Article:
Make Instagram casual again. This age-old phrase now overwhelms our feeds and has become a reality. Photo dumps, selfies, unposed shots, and “the little things,” now replace what used to consist of posed shots and the duck face. As our generation grows up, so does Instagram culture, after all, we’re the ones creating it. But here’s the catch– there is a new and subtle danger to the popular culture of “casual Instagram.” Regardless of this new trend’s drawbacks, it is quite the paradox, a social media app centered around posing that now hones in on the more “relaxed” side of life.
Two opposing TikToks have appeared on my “for you page” regarding Emma Chamberlain’s recent Instagram post. The picture captures Emma as she nonchalantly looks off to the side. She dresses head to toe in “college kid home from school” style, or as one TikTok names it, the “I’m leaving my boyfriend’s house in winter” look. One TikTok acclaims Emma’s casual and relatable post. She presents an image of herself that considering she dresses like the rest of us, wrapped and canoodled in old clothes not quite good enough to bring to college or our dad’s old sweater making a guest appearance. That one post, in a larger group of her more recent “photo-dump” content, makes Emma (seem) relatable, even when her lifestyle is far from that.
Another TikTok posted by user “cozyakili” instead commented on the new culture of casual Instagram. The user argues that casual Instagram poses an even greater threat than performative Instagram. After watching his video, I would argue the same. Consider the culture that influencers such as the Kardashians created in our teenage years. Instagram users previously, and sometimes still, flood the app with curated and stylish outfits, heavy editing, filters, and performative facial expressions such as gleaming smiles and smizes. But a posed Instagram shot owns its message. Yes, it portrays a highly curated lifestyle or perhaps an outfit that probably took hours picking out, but this performative culture is precisely that, performative. The viewers or peers that interact with such posts are probably aware that the user is posing for a picture or creating some element of performance.
This is where our casual posts and photo dumps may threaten this previous social order. No longer are we posing to flex lavish garb or a perfect life, we are adamantly not posing to reflect a perfect life. The life we all strive to capture is now one that we simply stumble upon. Posts no longer focus on big picture moments, but rather photo dumps or “the little things” that make it clear that beautiful and curated dumps can simply happen. Our lives are now one too many dumps deep in candid pictures or flowers. But are they candid?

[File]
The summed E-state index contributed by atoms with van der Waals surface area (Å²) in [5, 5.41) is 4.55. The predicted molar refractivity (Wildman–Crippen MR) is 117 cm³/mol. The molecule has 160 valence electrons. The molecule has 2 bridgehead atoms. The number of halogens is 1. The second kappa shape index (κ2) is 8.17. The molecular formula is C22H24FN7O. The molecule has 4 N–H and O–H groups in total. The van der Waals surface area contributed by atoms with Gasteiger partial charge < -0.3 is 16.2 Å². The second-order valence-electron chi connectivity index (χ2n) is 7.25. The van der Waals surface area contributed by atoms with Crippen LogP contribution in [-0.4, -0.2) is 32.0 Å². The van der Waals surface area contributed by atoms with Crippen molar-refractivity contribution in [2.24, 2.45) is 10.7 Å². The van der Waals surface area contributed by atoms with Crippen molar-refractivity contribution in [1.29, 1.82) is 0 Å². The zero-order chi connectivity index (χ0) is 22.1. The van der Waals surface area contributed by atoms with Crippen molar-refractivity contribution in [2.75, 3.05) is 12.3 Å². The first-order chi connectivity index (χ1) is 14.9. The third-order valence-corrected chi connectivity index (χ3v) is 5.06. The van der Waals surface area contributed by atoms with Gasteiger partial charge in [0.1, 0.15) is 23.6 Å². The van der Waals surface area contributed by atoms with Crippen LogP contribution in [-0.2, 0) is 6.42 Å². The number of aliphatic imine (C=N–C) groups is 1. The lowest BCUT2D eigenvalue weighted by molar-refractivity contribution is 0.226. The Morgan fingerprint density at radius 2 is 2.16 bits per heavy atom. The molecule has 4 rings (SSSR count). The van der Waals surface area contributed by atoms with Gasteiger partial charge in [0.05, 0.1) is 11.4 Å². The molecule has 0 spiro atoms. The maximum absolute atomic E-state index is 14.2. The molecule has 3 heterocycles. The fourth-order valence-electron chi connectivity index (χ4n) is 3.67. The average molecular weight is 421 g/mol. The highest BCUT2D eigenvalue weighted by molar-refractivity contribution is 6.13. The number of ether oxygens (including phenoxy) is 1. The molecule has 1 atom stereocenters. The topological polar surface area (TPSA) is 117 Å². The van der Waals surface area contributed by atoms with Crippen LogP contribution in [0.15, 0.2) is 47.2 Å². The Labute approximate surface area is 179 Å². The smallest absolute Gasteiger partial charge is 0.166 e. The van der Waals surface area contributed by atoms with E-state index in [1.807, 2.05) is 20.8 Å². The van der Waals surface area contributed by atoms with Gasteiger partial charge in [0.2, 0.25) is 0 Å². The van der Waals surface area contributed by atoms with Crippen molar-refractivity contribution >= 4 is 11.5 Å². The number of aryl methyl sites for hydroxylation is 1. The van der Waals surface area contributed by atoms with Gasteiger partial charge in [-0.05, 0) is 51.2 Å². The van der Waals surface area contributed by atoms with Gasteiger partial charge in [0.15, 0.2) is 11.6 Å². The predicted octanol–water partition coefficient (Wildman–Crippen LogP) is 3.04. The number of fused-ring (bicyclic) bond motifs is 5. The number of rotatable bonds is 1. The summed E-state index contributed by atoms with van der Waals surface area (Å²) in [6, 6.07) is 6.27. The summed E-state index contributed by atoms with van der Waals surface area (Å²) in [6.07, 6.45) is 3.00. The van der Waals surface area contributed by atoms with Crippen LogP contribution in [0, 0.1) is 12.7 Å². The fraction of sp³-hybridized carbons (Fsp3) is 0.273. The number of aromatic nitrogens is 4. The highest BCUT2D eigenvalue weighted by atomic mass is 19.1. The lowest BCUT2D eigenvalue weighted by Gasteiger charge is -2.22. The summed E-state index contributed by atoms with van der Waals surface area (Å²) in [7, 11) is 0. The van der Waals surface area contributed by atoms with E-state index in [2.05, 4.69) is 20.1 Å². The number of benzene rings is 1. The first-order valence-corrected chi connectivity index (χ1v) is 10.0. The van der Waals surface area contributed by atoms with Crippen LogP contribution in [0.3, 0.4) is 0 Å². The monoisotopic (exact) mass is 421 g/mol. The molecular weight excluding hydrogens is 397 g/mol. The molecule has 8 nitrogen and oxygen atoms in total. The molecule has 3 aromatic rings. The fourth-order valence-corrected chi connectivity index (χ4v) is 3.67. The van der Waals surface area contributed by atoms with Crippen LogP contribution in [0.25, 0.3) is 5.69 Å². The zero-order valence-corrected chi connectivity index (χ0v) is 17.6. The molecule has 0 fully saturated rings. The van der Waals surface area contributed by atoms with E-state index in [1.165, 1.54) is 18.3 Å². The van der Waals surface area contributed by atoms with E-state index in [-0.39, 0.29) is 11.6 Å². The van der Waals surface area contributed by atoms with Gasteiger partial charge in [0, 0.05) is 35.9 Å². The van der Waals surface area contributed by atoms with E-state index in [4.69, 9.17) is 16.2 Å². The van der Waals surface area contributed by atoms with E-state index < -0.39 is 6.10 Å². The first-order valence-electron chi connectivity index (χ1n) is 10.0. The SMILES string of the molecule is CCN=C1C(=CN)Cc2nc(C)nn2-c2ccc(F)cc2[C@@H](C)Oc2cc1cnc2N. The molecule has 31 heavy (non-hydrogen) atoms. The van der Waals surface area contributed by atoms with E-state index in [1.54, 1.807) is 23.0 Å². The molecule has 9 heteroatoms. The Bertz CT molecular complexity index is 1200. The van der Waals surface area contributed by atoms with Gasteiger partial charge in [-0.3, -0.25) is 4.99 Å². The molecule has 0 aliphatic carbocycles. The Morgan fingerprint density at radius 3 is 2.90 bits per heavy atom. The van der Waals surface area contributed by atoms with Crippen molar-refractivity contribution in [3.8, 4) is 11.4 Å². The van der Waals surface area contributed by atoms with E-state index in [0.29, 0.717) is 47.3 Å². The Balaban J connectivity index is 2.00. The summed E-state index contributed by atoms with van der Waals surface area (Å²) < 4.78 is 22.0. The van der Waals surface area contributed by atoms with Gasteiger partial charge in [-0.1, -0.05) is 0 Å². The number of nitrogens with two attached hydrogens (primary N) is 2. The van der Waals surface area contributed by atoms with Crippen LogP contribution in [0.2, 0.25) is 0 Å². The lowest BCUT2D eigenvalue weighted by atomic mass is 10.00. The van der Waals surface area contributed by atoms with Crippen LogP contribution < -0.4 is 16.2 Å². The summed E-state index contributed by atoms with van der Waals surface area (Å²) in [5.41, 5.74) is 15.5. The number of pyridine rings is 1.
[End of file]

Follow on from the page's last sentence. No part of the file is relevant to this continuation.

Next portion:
Aristotle first coined the phenomenon, “suspension of disbelief” concerning the theater. He conceptualized that audiences members are often so intent on finding entertainment in the theater, they surrender any previous knowledge or logic. This suspension of disbelief allows viewers to buy into a performance and believe it, even when it is far from realistic. As Instagram users, we too take on the role of the audience. Each time Instagram opens, a sense of reality or a logical understanding of the world diminishes and users suspend their beliefs. In its place, users buy into the seemingly perfect yet casual lives of the photos that push this agenda. I think if I asked nearly anyone in Gen-Z, “Do you think Instagram is realistic?” most would respond no, it is not realistic. Yet every time I open the app, I too believe that what I see represents reality. If I believe every post is exactly as it seems, maybe everyone else will feel the same about mine. Whether or not you are content with your posts, nine times out of ten, there is probably at least one fabricated element.
Perhaps your best friend truly did catch you looking into the distance. Maybe you really did stumble upon a cheeseboard that happens to look like a master chef creation. Yes, this is all possible and I’m sure your life looks just like your photo dump. But the way in which we all seek and yearn to find these casually beautiful moments, including myself, is what strikes me as odd. Instagram culture now centers around proving we have near perfect lives that come about so casually that they can be comprised into a few, simply edited photo dumps. Fewer Instagram filters are no indication that what we see on social media is unfiltered.
I’m not critiquing casual Instagram or photo dumps. If you follow me on Instagram you know I am knee-deep in this culture. The point of this article is not to suggest we revert to the highly posed and performative culture that once reigned over our media. I like this not so casual, casual Instagram culture. Photo dumps and the now popular zoomed-in picture even helped rediscover my love for photography. On top of that, the pictures my followers post also resemble a higher photographic quality. That being said, it’s important to understand that this casual culture is not actually as “casual” or accessible as most of us make it seem. The opportunity to take pictures of beautiful or refined objects arrives only with a certain amount of privilege. The mere concept that thousands of Instagram users are trying and seeking to attain such a nonchalant yet impressive feed is itself an oxymoron.
I’m not one to critique social media. I love how Instagram changes as new trends become popular. We all sign up for Instagram’s fanatics and bullshit, for lack of a better word, the second we create an account. Post that dump or take a casual selfie and show the world, but if you find yourself jealous or self-conscious about the effortless beauty in everyone else’s posts, keep in mind that it’s still just Instagram.
Cover photo: Bari Lipper (The Crescent Graphic Design Team)